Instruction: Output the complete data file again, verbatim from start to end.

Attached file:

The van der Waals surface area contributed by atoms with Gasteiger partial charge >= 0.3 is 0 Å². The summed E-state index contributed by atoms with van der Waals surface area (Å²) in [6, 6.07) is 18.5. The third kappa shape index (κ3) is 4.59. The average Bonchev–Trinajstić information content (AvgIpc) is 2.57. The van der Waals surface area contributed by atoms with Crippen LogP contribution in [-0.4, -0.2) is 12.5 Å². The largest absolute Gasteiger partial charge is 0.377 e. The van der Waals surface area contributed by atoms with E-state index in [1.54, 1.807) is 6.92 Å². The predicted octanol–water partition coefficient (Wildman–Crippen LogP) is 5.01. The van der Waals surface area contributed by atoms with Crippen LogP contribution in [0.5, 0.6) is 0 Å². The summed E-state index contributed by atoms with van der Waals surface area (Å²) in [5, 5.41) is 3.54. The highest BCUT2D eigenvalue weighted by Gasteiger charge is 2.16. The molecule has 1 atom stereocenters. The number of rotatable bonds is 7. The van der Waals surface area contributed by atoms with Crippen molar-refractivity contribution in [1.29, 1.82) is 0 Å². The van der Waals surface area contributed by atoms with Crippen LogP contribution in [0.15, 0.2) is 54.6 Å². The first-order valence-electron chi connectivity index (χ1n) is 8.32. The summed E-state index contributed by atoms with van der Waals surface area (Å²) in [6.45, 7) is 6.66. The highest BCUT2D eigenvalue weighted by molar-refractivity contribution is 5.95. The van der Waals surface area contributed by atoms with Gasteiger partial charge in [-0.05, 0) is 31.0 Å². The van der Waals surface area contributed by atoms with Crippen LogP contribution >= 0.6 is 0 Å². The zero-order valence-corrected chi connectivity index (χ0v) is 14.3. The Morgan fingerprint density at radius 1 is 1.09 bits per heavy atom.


The van der Waals surface area contributed by atoms with Gasteiger partial charge >= 0.3 is 0 Å². The summed E-state index contributed by atoms with van der Waals surface area (Å²) in [6, 6.07) is 18.5. The third kappa shape index (κ3) is 4.59. The average Bonchev–Trinajstić information content (AvgIpc) is 2.57. The van der Waals surface area contributed by atoms with Crippen LogP contribution in [-0.4, -0.2) is 12.5 Å². The largest absolute Gasteiger partial charge is 0.377 e. The van der Waals surface area contributed by atoms with E-state index in [1.54, 1.807) is 6.92 Å². The predicted octanol–water partition coefficient (Wildman–Crippen LogP) is 5.01. The van der Waals surface area contributed by atoms with Crippen LogP contribution in [0.5, 0.6) is 0 Å². The summed E-state index contributed by atoms with van der Waals surface area (Å²) in [5, 5.41) is 3.54. The highest BCUT2D eigenvalue weighted by Gasteiger charge is 2.16. The molecule has 1 atom stereocenters. The number of rotatable bonds is 7. The van der Waals surface area contributed by atoms with Crippen molar-refractivity contribution in [1.29, 1.82) is 0 Å². The van der Waals surface area contributed by atoms with Crippen LogP contribution in [0.15, 0.2) is 54.6 Å². The first-order valence-electron chi connectivity index (χ1n) is 8.32. The summed E-state index contributed by atoms with van der Waals surface area (Å²) in [6.45, 7) is 6.66. The highest BCUT2D eigenvalue weighted by molar-refractivity contribution is 5.95. The van der Waals surface area contributed by atoms with Gasteiger partial charge in [-0.05, 0) is 31.0 Å². The van der Waals surface area contributed by atoms with Crippen LogP contribution >= 0.6 is 0 Å². The zero-order valence-corrected chi connectivity index (χ0v) is 14.3. The Morgan fingerprint density at radius 1 is 1.09 bits per heavy atom.